The city’s Eastern and Western League now listed six teams each. The Avocado reduced from nine to seven and the Metropolitan from nine to eight. The Grossmont League stayed at eight.
The Coast, with Coronado at the South end and San Dieguito and Poway in the North, would last only three years.
Coronado, buffeted by small enrollment for years in the Metropolitan League, now traveled 30 miles to Poway and 28 miles to San Dieguito and still faced schools with double its number of students.
How the changes went down:
DAY, YEA, NIGHT, NAY
San Diego’s population had risen from 573,000 in the 1960 census to about 735,000. The County total was almost 1.4 million. Twenty-one schools not part of the original San Diego Section football lineup were now in business.
The growth strengthened the CIF, but the bosses were having a difficult time getting their hands around a spike in rowdyism and violence at game sites.
Stop and frisk wasn‘t part of the solution, but, following the lead of other major cities, an unpopular decision was made.
“Night football and basketball games in the San Diego City School District will end with this season’s athletic schedules, school officials announced yesterday,” wrote The San Diego Union education writer Ray Kipp.
The vote of 4-1 gave school district superintendent Tom Goodman authority to schedule night athletic events to afternoon competition, wrote Kipp.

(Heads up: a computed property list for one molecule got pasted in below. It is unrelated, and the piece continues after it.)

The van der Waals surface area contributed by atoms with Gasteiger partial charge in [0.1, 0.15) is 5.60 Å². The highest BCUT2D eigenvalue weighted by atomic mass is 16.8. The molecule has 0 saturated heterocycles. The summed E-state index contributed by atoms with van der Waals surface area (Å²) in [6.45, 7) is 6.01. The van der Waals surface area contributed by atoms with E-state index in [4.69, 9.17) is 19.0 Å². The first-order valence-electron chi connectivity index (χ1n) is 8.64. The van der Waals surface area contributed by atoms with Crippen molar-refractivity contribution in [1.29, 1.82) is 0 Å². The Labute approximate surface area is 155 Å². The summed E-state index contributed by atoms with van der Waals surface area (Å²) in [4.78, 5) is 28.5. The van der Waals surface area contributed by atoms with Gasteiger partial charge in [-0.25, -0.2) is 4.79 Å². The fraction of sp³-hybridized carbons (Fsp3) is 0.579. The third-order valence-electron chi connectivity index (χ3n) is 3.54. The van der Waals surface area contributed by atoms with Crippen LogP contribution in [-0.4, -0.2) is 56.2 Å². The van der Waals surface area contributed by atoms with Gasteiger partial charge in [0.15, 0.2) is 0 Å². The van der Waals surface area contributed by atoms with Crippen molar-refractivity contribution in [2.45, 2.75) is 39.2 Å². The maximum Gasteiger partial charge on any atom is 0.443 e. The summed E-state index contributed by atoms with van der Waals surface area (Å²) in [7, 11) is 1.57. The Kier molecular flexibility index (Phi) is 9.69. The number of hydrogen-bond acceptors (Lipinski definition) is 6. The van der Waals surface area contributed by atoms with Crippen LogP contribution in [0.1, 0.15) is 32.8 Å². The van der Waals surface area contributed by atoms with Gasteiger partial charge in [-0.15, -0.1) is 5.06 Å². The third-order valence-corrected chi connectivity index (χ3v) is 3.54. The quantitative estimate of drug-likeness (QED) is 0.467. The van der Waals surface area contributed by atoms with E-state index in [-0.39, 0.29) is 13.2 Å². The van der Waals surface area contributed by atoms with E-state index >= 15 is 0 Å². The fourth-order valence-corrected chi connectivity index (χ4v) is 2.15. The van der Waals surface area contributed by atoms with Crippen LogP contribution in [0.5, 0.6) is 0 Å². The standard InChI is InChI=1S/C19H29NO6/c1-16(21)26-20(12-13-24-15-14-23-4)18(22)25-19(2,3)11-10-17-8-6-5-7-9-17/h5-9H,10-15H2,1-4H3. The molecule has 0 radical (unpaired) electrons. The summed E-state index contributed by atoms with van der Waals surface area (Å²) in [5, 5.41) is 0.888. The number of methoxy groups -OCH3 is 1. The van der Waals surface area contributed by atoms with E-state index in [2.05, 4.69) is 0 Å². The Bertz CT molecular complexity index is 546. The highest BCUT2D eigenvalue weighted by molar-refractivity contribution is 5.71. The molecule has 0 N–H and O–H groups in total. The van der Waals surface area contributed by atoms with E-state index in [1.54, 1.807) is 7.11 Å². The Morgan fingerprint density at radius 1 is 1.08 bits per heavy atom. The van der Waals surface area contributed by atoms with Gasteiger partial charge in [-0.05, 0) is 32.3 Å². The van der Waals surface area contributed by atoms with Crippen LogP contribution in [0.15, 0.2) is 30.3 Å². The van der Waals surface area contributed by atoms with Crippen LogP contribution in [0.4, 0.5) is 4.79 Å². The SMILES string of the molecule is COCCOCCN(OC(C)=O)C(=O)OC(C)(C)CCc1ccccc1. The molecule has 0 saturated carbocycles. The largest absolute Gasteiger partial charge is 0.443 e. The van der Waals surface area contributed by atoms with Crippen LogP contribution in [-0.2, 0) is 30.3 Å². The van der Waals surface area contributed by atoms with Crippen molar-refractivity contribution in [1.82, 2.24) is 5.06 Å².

The reason was violence at events.
A specious argument was that the “growing unavailability of fields” and a desire to “conserve energy” influenced the board’s action .
(The long waits and gasoline shortage that hounded Americans in 1973 would be ended when the oil-rich middle east countries lifted a ban on oil exportation to the U.S. in March, 1974).
The night-games ban came despite protests by students and adults who opposed any change without in-depth studies and potential effects on school spirit, game revenues, and the opportunity to attend afternoon contests.
In response, school board member Louie Dyer said, “If people really want to go to an afternoon game, they will.”
Board member Richard Johnston voted against the measure, citing the punishment that would be inflicted on students by the action of nonstudents.
Only one of 12 speakers appearing before the board voiced support for the change.
PAOPAO AS IN POW!
Anthony Paopao would have been welcome in the company of Frank Gansz’ special teams players on the Super Bowl 34-champion St. Louis Rams of 1999.
Paopao embodied the espirit and toughness that Gansz, a Naval Academy graduate and pilot, rewarded on Mondays following games in that memorable season.
Make a play, show toughness and desire, and a deserving Rams player would receive a baseball cap inscribed “Warrior Elite”.
It was ultimate praise and those recognized wore the headwear with pride.
Gansz would have been a PaoPao fan.
Oceanside coach Herb Meyer continually called PaoPao’s number in the playoffs against Mission Bay and the 190-pound junior responded again and again on the soggy, rain-dampened Simcox Field.
PaoPao touched the ball on 68 percent of the Pirates’ offensive plays, scored from 18 and 15 yards, including the come-from-behind, 13-10 game winner in the fourth quarter, and rushed for 213 yards in 41 carries.